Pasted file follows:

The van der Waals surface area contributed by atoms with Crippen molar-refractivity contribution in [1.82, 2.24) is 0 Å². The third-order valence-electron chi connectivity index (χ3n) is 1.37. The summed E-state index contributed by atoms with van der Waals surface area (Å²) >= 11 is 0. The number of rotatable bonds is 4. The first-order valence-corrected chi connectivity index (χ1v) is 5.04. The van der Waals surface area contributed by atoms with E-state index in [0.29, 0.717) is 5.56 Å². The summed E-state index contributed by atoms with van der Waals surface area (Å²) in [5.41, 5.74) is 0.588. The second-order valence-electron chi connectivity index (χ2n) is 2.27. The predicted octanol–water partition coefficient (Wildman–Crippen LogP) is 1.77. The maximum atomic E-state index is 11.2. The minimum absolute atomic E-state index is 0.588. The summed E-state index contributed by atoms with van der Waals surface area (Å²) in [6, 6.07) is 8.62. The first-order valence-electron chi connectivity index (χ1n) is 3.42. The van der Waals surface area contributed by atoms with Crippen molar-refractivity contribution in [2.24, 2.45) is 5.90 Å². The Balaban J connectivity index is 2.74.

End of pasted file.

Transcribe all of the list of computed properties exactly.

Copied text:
The van der Waals surface area contributed by atoms with Crippen molar-refractivity contribution in [1.82, 2.24) is 0 Å². The third-order valence-electron chi connectivity index (χ3n) is 1.37. The summed E-state index contributed by atoms with van der Waals surface area (Å²) >= 11 is 0. The number of rotatable bonds is 4. The first-order valence-corrected chi connectivity index (χ1v) is 5.04. The van der Waals surface area contributed by atoms with E-state index in [0.29, 0.717) is 5.56 Å². The summed E-state index contributed by atoms with van der Waals surface area (Å²) in [5.41, 5.74) is 0.588. The second-order valence-electron chi connectivity index (χ2n) is 2.27. The predicted octanol–water partition coefficient (Wildman–Crippen LogP) is 1.77. The maximum atomic E-state index is 11.2. The minimum absolute atomic E-state index is 0.588. The summed E-state index contributed by atoms with van der Waals surface area (Å²) in [6, 6.07) is 8.62. The first-order valence-electron chi connectivity index (χ1n) is 3.42. The van der Waals surface area contributed by atoms with Crippen molar-refractivity contribution in [2.24, 2.45) is 5.90 Å². The Balaban J connectivity index is 2.74.